Mobile POS Opportunities for ISVs in 2024

Provide mobile POS solutions that will have transformational impact on merchant businesses.

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Mobile point of sale (POS) technology has been a tool in retailers’ tool chest for years. Some chose it for its sleek look and others relied on it for the flexibility to accept payments at the counter or in the aisles and for line-busting.

John Choi, Product Manager for Epson America, points out that since the COVID-19 pandemic, retailers needed greater agility and efficiency in their operations as prices rose, available labor became scarce, and consumers’ expectations for digital experiences increased. “Since 2020, mobile POS is necessary for retailers,” Choi says.

How Mobile POS Benefits Retailers

Mobile POS, including tablet-based POS systems and POS hardware designed for portability, enables retailers to provide service and complete transactions wherever necessary. For example, Epson’s Mobilink wireless receipt printers are rugged but small, lightweight, and easy to carry, making them ideal for mobile applications in commercial environments. They also connect to iOS, Android, and Windows mobile platforms via Wi-Fi and Bluetooth, giving retailers a reliable solution for use anywhere in the store.

Choi comments that mobile POS, often not as robust as terminal POS software, was traditionally best suited for small or micro-businesses. However, mobile POS is now much more feature-rich and part of platforms that give retailers backend, frontend, a wide range of payment options, personnel management, and more. Furthermore, solutions like Epson’s mSeries allow a tablet to become part of a complete countertop POS system and to be used in self-service kiosk applications when needed.

More robust mobile POS systems continue to benefit smaller retailers, but they have also captured the attention of Tier 2 and Tier 1 stores. Mobile or portable POS gives retailers of all sizes the flexibility to enhance customer experiences throughout their operations – in retail aisles, grocery made-to-order, curbside or in-store pickups, and more – while saving time.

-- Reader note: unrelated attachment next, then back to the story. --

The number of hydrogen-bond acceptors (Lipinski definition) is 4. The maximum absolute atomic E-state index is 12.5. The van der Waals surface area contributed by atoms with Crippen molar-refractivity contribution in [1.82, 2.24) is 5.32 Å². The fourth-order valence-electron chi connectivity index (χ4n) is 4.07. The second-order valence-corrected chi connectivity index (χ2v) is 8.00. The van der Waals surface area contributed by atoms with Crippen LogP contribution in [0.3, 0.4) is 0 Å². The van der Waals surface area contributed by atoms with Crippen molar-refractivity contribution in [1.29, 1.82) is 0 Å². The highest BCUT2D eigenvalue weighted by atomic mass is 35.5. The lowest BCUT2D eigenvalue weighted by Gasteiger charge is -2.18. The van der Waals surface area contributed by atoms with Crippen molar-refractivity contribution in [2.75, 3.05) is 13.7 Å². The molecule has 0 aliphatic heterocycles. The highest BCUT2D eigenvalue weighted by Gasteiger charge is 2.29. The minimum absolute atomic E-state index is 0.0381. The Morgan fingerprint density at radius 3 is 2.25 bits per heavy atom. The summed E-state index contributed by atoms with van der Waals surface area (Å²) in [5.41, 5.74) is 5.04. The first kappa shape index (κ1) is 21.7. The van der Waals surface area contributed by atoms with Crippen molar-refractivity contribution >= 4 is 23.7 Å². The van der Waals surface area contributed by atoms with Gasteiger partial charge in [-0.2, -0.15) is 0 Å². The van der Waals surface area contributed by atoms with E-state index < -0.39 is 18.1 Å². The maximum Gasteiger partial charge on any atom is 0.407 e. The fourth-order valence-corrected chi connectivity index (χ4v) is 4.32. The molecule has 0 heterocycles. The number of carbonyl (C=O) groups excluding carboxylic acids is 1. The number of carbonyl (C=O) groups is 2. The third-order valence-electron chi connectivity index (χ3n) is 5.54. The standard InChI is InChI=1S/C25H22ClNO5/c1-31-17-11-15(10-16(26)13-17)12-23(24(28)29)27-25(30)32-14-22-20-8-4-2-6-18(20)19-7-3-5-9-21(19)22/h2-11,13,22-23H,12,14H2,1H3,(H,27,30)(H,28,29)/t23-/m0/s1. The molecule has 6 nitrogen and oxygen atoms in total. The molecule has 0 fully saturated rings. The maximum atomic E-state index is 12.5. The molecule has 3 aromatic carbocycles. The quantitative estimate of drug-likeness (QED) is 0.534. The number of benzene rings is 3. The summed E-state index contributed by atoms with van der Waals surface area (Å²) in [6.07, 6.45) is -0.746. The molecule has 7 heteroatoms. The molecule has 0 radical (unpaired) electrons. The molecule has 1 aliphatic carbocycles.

“Efficiency is a higher priority now,” Choi says. “Solutions with fewer screens and that require fewer clicks will streamline workflows.” For example, the OmniLink TM-L100 liner-free compatible thermal label printer allows sales associates to print and label orders with one hand, saving time and reducing the chance of errors.

Optimal software design also makes training easy, a must-have for an industry that experienced more than 75 percent employee turnover in the last year. Mobile POS can help retailers get new employees to work faster independently and increase overall productivity.

Additionally, mobile POS’s browser-based or Software as a Service (SaaS) models reduce the risk of investing in point of sale software. This model allows retailers to pay a monthly subscription instead of large, upfront capital expenditures (CAPEX) for their POS solutions – a more budget-friendly solution after years of high inflation.

ISV Opportunities in the Mobile POS Space

Although the mobile POS software space is active and competitive, ISVs can find ways to set themselves apart and offer solutions with added value. Choi says one opportunity is with artificial intelligence (AI).

“The data that the point of sale system captures contains a great deal of actionable information and there’s significant room for automation, especially when combined with regional and time-based trends,” he says. “For example, analytics can inform retailers when it’s time to reorder and optimize cash flow and do it reliably.”

Another area in which ISVs can add value is increasing operational efficiency. “Retail processes need to be connected. POS systems address interacting with customers, but also handle backend work,” says Choi.

“Mobile POS has more potential than stationary POS systems to be revolutionary,” he concludes.

Bernadette Wilson

Bernadette Wilson, a DevPro Journal contributor, has 19 years of experience as a journalist, writer, editor, and B2B marketer.


Bernadette Wilson, a DevPro Journal contributor, has 19 years of experience as a journalist, writer, editor, and B2B marketer.